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Mononucleosis News

Related terms: Epstein-Barr Virus, EBV

More Evidence Links the 'Mono' Virus to MS Risk

Posted 30 Aug 2017 by

WEDNESDAY, Aug. 30, 2017 – There's more evidence that having mononucleosis may up the risk for multiple sclerosis (MS), with researchers reporting that the link isn't limited to whites. In fact, while "mono consistently increases the risk of developing MS by two- to threefold" among whites, blacks and Hispanics saw a fourfold increased risk in the new study, said lead author Dr. Annette Langer-Gould. She is a neuroscience researcher with Southern California Permanente Medical Group. If exposed in childhood, the Epstein-Barr virus that causes mono involves hardly any symptoms. But exposure in adolescence or adulthood can trigger severe symptoms such as fatigue, fever, sore throat and swollen lymph nodes, according to the U.S. Centers for Disease Control and Prevention. "The main theory is that by delaying infection with this common childhood virus into adulthood, it alters the immune ... Read more

Related support groups: Multiple Sclerosis, Infectious Mononucleosis, Mononucleosis, Spasticity

Is It Flu, or Is It Valley Fever?

Posted 28 Jul 2016 by

THURSDAY, July 28, 2016 – Early diagnosis of a potentially fatal fungal infection called valley fever can help patients, but too many are misdiagnosed, experts say. Doctors should suspect valley fever in patients with pneumonia or ongoing flu-like symptoms who live in or have visited the west or southwest United States, especially Arizona and central California, according to updated guidelines from the Infectious Diseases Society of America. Each year, about 150,000 people get the often-overlooked infection, and about 160 die from it, the society says. "Valley fever is underdiagnosed in part because past guidelines were directed to the specialists, whereas most of these patients initially see their primary care physicians, many of whom aren't aware just how common this infection is," guidelines lead author Dr. John Galgiani said in a society news release. The fungi that cause valley ... Read more

Related support groups: Fever, Influenza, Pneumonia, Infectious Mononucleosis, Mononucleosis

New Hope for Vaccine Against Germ That Causes 'Mono'

Posted 13 Aug 2015 by

THURSDAY, Aug. 13, 2015 – Mononucleosis: It's a fatiguing disease that lays low thousands of Americans – usually young people – each year. But new, early research offers hope for a vaccine against the virus that's thought to trigger most cases of the illness. The Epstein-Barr virus is also believed to help drive a number of types of cancer. In mice and monkeys, the nanoparticle-based vaccine triggered the animals' immune system to release powerful antibodies against Epstein-Barr, according to a study published Aug. 13 in the journal Cell. Nanoparticles are microscopic particles being investigated as potential delivery vehicles for vaccines. The new findings suggest that this could be a promising approach for developing an Epstein-Barr virus vaccine for people, according to researchers led by virologist Dr. Jeffrey Cohen at the U.S. National Institute of Allergy and Infectious ... Read more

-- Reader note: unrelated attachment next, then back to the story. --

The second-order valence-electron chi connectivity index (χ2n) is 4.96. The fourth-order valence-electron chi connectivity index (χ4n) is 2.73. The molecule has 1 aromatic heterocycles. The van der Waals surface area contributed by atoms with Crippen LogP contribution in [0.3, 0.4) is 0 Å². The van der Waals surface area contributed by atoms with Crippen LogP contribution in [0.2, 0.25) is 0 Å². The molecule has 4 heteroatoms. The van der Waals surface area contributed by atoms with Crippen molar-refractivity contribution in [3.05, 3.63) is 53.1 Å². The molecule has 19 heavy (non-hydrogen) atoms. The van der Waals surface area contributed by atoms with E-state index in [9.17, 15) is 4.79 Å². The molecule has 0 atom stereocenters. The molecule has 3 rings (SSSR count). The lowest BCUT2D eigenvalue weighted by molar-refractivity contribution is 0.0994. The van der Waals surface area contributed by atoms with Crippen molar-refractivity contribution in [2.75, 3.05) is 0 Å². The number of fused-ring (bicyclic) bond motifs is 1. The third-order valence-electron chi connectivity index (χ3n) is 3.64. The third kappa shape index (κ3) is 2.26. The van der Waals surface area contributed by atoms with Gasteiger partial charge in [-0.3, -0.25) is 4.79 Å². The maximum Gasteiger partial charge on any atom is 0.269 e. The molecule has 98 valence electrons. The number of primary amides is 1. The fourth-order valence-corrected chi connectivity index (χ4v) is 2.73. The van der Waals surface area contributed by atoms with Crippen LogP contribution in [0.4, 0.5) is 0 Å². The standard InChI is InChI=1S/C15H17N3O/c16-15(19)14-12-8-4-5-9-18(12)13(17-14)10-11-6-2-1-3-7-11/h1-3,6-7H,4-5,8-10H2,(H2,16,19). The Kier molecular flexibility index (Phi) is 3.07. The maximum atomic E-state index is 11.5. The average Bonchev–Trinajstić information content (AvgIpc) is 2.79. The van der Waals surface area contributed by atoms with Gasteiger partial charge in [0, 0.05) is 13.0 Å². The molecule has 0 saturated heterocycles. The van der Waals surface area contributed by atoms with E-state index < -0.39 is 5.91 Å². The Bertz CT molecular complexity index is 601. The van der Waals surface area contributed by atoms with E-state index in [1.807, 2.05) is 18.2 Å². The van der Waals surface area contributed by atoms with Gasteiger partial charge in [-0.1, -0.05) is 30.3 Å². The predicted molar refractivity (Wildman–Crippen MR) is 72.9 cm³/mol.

Related support groups: Infectious Mononucleosis, Mononucleosis, Viral Infection, Vaccination and Prophlaxis

Can Common Virus, Lack of Sunlight Boost MS Risk?

Posted 18 Apr 2011 by

MONDAY, April 18 – Infection with mononucleosis – the easily spread virus that's the bane of many college students – and little exposure to sunlight may combine to boost a person's risk for developing multiple sclerosis, a new study suggests. "MS is more common at higher latitudes, farther away from the equator," the study's lead researcher, Dr. George C. Ebers, of the University of Oxford in England, said in a statement provided by the American Academy of Neurology. "Since the disease has been linked to environmental factors such as low levels of sun exposure and a history of infectious mononucleosis, we wanted to see whether the two together would help explain the variance in the disease across the United Kingdom." The researchers examined hospital admissions in England's National Health Service over a seven-year period and focused on 56,681 cases of multiple sclerosis and 14,621 ... Read more

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